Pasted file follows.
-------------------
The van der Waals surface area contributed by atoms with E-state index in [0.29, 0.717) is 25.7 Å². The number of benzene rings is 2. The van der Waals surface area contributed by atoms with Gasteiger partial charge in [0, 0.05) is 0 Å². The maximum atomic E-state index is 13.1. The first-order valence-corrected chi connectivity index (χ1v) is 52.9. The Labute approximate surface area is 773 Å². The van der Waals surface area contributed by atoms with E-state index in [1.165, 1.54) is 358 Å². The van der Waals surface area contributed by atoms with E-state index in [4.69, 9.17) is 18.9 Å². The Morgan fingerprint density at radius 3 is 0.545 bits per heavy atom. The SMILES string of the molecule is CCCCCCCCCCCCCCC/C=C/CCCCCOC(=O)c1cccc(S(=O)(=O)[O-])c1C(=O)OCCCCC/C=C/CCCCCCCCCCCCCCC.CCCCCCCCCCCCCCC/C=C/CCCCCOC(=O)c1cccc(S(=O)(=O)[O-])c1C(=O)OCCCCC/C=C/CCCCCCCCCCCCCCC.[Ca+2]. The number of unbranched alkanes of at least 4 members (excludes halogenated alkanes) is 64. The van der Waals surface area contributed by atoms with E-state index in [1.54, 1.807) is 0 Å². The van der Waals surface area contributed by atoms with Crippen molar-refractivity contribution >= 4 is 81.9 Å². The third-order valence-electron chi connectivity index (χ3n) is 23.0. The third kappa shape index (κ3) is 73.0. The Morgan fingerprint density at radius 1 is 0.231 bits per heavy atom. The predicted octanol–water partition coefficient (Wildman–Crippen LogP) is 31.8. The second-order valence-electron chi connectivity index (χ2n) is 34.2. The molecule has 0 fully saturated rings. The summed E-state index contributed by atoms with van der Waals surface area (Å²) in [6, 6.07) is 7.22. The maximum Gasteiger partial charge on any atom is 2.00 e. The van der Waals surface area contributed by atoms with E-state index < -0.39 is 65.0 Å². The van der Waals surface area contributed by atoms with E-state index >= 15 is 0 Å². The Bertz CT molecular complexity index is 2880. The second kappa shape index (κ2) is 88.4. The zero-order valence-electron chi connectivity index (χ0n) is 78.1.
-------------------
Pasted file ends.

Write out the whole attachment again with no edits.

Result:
The van der Waals surface area contributed by atoms with E-state index in [0.29, 0.717) is 25.7 Å². The number of benzene rings is 2. The van der Waals surface area contributed by atoms with Gasteiger partial charge in [0, 0.05) is 0 Å². The maximum atomic E-state index is 13.1. The first-order valence-corrected chi connectivity index (χ1v) is 52.9. The Labute approximate surface area is 773 Å². The van der Waals surface area contributed by atoms with E-state index in [1.165, 1.54) is 358 Å². The van der Waals surface area contributed by atoms with E-state index in [4.69, 9.17) is 18.9 Å². The Morgan fingerprint density at radius 3 is 0.545 bits per heavy atom. The SMILES string of the molecule is CCCCCCCCCCCCCCC/C=C/CCCCCOC(=O)c1cccc(S(=O)(=O)[O-])c1C(=O)OCCCCC/C=C/CCCCCCCCCCCCCCC.CCCCCCCCCCCCCCC/C=C/CCCCCOC(=O)c1cccc(S(=O)(=O)[O-])c1C(=O)OCCCCC/C=C/CCCCCCCCCCCCCCC.[Ca+2]. The number of unbranched alkanes of at least 4 members (excludes halogenated alkanes) is 64. The van der Waals surface area contributed by atoms with E-state index in [1.54, 1.807) is 0 Å². The van der Waals surface area contributed by atoms with Crippen molar-refractivity contribution >= 4 is 81.9 Å². The third-order valence-electron chi connectivity index (χ3n) is 23.0. The third kappa shape index (κ3) is 73.0. The Morgan fingerprint density at radius 1 is 0.231 bits per heavy atom. The predicted octanol–water partition coefficient (Wildman–Crippen LogP) is 31.8. The second-order valence-electron chi connectivity index (χ2n) is 34.2. The molecule has 0 fully saturated rings. The summed E-state index contributed by atoms with van der Waals surface area (Å²) in [6, 6.07) is 7.22. The maximum Gasteiger partial charge on any atom is 2.00 e. The van der Waals surface area contributed by atoms with E-state index < -0.39 is 65.0 Å². The van der Waals surface area contributed by atoms with E-state index >= 15 is 0 Å². The Bertz CT molecular complexity index is 2880. The second kappa shape index (κ2) is 88.4. The zero-order valence-electron chi connectivity index (χ0n) is 78.1.